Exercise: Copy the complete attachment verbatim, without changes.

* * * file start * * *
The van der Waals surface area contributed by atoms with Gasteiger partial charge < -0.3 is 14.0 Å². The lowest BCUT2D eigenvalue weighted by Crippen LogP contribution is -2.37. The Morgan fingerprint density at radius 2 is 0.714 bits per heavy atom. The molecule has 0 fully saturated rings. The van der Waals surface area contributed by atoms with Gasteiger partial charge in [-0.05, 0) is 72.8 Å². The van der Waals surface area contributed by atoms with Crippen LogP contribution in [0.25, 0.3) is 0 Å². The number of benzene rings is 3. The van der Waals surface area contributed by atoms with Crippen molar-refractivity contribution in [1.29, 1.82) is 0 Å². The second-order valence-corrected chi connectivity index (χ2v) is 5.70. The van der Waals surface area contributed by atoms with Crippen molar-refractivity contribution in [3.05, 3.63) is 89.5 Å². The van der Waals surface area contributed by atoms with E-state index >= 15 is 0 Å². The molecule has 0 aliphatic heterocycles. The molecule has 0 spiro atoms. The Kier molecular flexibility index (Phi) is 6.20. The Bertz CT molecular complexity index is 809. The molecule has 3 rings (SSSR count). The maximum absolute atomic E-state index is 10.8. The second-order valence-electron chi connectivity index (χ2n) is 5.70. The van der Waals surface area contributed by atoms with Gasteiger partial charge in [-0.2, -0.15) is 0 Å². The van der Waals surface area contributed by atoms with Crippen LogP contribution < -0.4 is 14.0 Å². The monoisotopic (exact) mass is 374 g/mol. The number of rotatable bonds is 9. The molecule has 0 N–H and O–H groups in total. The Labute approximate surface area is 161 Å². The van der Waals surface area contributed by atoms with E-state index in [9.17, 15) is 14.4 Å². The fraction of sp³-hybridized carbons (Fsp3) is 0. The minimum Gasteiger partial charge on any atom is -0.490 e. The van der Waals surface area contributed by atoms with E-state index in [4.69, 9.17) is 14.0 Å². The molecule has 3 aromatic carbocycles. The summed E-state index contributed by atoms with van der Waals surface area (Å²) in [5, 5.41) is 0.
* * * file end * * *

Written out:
The van der Waals surface area contributed by atoms with Gasteiger partial charge < -0.3 is 14.0 Å². The lowest BCUT2D eigenvalue weighted by Crippen LogP contribution is -2.37. The Morgan fingerprint density at radius 2 is 0.714 bits per heavy atom. The molecule has 0 fully saturated rings. The van der Waals surface area contributed by atoms with Gasteiger partial charge in [-0.05, 0) is 72.8 Å². The van der Waals surface area contributed by atoms with Crippen LogP contribution in [0.25, 0.3) is 0 Å². The number of benzene rings is 3. The van der Waals surface area contributed by atoms with Crippen molar-refractivity contribution in [1.29, 1.82) is 0 Å². The second-order valence-corrected chi connectivity index (χ2v) is 5.70. The van der Waals surface area contributed by atoms with Crippen molar-refractivity contribution in [3.05, 3.63) is 89.5 Å². The van der Waals surface area contributed by atoms with E-state index >= 15 is 0 Å². The molecule has 0 aliphatic heterocycles. The molecule has 0 spiro atoms. The Kier molecular flexibility index (Phi) is 6.20. The Bertz CT molecular complexity index is 809. The molecule has 3 rings (SSSR count). The maximum absolute atomic E-state index is 10.8. The second-order valence-electron chi connectivity index (χ2n) is 5.70. The van der Waals surface area contributed by atoms with Gasteiger partial charge in [-0.2, -0.15) is 0 Å². The van der Waals surface area contributed by atoms with Crippen LogP contribution < -0.4 is 14.0 Å². The monoisotopic (exact) mass is 374 g/mol. The number of rotatable bonds is 9. The molecule has 0 N–H and O–H groups in total. The Labute approximate surface area is 161 Å². The van der Waals surface area contributed by atoms with E-state index in [9.17, 15) is 14.4 Å². The fraction of sp³-hybridized carbons (Fsp3) is 0. The minimum Gasteiger partial charge on any atom is -0.490 e. The van der Waals surface area contributed by atoms with E-state index in [4.69, 9.17) is 14.0 Å². The molecule has 3 aromatic carbocycles. The summed E-state index contributed by atoms with van der Waals surface area (Å²) in [5, 5.41) is 0.